Scare Factor: 28 Days Later successfully takes the zombie genre to a whole new level that offers genuine scares. The zombies/infected are faster, more terrifying and they turn instantly. The film offers fully developed characters, which makes the audience actually care what happens to them. As a result, 28 Days Later will keep your heart racing and your palms sweating as you pray they make it out alive.

8. The Descent – $7 million

via:www.thewallpapers.org

via:www.thewallpapers.org

Released in 2006, The Descent was produced on a $7 million budget. The film exceeded all expectations, earning over $57 million in the box office. The plot centers around a group of girlfriends whose caving expedition goes terribly wrong, when they become trapped and become the prey of a strange breed of predators.

Scare Factor: This group of friends may as well be on another planet, because no one can hear them scream. Knowing there’s no help on the way, there’s no way out and that you’re being hunted, is beyond scary.

7. Oculus – $5 million

via:moviepilot.com

via:moviepilot.com

Oculus was released in 2014 and was produced on a budget of $5 million. The supernatural film earned an impressive $44 million in the box office. Oculus is the story of a woman who tries to prove her brothers’ innocence, by proving that the murders he was accused of committing as a child, were actually carried out by a supernatural phenomenon.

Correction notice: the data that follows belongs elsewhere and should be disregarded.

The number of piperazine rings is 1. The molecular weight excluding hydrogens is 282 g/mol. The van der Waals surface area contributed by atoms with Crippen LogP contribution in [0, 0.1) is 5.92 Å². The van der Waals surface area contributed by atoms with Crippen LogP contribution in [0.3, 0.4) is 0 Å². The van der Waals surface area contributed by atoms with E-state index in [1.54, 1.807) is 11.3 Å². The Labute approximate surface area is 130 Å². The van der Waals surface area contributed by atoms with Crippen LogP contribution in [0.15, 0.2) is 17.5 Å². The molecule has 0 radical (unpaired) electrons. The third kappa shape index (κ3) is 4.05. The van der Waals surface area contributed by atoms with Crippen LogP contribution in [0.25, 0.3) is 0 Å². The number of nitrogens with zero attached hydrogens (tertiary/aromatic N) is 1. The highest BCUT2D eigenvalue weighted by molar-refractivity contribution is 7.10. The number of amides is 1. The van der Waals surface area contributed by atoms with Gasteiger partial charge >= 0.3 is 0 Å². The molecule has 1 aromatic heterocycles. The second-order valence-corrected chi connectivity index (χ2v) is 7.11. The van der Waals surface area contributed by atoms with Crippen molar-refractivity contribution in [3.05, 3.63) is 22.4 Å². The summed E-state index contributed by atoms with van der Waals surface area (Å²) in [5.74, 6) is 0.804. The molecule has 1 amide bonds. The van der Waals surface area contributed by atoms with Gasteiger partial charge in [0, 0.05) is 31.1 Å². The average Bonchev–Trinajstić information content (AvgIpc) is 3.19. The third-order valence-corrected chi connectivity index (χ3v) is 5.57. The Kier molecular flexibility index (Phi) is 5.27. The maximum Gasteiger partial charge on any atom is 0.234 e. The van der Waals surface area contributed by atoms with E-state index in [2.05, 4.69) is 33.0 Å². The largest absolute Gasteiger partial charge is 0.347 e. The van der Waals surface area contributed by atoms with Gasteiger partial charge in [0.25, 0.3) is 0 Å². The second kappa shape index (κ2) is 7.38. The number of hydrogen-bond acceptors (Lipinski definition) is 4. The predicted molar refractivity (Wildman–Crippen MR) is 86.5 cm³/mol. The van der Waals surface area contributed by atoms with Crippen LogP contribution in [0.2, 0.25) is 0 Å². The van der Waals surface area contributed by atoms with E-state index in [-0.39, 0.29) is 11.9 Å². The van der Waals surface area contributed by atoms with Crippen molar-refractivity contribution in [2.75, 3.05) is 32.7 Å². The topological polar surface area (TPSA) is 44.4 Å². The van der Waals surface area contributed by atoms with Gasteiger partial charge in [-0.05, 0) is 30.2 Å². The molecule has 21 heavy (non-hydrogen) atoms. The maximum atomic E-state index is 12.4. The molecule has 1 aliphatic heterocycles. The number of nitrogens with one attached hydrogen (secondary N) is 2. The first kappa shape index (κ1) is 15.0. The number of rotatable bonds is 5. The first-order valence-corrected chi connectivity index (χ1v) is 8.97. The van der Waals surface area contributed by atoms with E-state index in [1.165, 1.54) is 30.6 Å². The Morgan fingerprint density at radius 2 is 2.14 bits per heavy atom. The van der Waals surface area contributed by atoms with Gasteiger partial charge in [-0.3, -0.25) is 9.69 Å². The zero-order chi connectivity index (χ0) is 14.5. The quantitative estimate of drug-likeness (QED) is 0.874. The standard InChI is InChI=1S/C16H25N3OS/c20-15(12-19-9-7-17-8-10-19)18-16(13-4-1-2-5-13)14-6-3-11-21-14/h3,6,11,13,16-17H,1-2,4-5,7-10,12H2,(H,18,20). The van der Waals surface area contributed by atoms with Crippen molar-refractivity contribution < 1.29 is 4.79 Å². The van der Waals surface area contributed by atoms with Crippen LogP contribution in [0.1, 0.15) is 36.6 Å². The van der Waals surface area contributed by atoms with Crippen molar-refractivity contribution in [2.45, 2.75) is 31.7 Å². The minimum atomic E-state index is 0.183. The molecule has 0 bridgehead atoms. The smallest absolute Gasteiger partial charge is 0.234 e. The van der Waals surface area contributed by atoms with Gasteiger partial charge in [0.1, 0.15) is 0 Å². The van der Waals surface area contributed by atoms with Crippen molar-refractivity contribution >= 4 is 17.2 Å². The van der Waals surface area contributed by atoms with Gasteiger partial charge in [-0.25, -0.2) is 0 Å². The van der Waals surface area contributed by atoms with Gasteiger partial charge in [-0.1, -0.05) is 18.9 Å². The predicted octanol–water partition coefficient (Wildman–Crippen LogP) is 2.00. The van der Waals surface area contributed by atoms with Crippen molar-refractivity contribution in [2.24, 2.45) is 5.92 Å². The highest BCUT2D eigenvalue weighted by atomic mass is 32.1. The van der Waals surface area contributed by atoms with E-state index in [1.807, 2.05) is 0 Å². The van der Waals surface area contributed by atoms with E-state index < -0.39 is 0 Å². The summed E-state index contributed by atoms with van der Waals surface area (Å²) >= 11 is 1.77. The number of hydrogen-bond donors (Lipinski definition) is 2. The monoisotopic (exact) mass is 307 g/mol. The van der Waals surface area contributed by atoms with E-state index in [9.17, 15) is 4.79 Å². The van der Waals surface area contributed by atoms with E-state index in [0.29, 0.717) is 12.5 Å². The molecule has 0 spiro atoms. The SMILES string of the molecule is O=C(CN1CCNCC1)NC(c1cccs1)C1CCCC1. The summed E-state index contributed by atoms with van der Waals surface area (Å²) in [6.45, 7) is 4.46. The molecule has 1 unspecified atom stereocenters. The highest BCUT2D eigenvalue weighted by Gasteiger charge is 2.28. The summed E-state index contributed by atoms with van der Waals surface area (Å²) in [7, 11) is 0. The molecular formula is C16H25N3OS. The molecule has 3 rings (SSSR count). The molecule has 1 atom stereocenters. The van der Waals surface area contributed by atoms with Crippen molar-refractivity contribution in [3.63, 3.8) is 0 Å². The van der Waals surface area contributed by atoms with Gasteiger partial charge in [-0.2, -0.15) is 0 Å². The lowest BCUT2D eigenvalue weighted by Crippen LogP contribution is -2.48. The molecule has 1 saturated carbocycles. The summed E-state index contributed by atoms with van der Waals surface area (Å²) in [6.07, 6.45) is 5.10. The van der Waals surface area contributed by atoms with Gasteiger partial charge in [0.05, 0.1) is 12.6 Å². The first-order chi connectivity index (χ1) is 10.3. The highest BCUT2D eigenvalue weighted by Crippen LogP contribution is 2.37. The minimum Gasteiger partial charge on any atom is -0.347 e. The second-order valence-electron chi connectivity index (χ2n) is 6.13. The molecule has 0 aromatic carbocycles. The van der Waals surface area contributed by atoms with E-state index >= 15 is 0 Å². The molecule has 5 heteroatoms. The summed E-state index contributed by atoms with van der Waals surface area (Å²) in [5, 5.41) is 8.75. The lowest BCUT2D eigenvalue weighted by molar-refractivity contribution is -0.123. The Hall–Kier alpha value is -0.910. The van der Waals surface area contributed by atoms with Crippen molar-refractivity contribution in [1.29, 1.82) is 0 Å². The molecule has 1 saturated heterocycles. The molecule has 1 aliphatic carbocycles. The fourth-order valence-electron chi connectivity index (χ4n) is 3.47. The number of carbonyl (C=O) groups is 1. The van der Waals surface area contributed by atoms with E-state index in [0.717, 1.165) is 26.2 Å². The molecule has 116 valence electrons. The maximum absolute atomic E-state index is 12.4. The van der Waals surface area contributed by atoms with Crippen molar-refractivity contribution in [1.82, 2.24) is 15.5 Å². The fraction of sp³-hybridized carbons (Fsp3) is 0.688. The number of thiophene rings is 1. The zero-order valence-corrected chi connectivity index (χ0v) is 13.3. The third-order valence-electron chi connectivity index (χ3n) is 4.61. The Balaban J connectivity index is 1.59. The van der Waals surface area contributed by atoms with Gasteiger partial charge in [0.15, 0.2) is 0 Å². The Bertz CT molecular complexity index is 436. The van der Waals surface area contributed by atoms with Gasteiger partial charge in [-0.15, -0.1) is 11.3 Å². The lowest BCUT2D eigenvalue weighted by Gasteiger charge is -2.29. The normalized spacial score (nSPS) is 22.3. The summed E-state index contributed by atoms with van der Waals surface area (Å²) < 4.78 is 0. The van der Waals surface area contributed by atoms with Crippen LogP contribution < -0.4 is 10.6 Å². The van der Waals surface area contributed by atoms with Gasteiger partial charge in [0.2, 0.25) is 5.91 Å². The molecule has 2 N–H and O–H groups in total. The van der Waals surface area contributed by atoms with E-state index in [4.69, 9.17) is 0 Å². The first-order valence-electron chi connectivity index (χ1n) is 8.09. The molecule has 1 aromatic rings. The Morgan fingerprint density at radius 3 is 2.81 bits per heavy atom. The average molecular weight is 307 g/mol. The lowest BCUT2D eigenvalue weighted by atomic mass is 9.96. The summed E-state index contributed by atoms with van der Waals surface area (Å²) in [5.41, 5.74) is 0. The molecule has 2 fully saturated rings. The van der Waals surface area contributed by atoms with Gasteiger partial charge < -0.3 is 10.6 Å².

Scare Factor: The film switches back and forth between reality and fantasy so seamlessly, that you yourself will have a difficult time determining what’s real and what’s not. Oculus will have you at the edge of your seat wishing and hoping that reality is fantasy and fantasy is reality.

6. Sinister – $3 million

via:www.rottentomatoes.com

via:www.rottentomatoes.com

Sinister was released in 2012 and although A-List actor, Ethan Hawke starred in it, the film only had a budget of $3 million. Sinister was a box office hit, earning more than $77.7 million. The film centers around a true crime writer who discovers a stash of 8mm home videos, which suggests that the murder he is researching is the work of a serial killer that is still on the loose.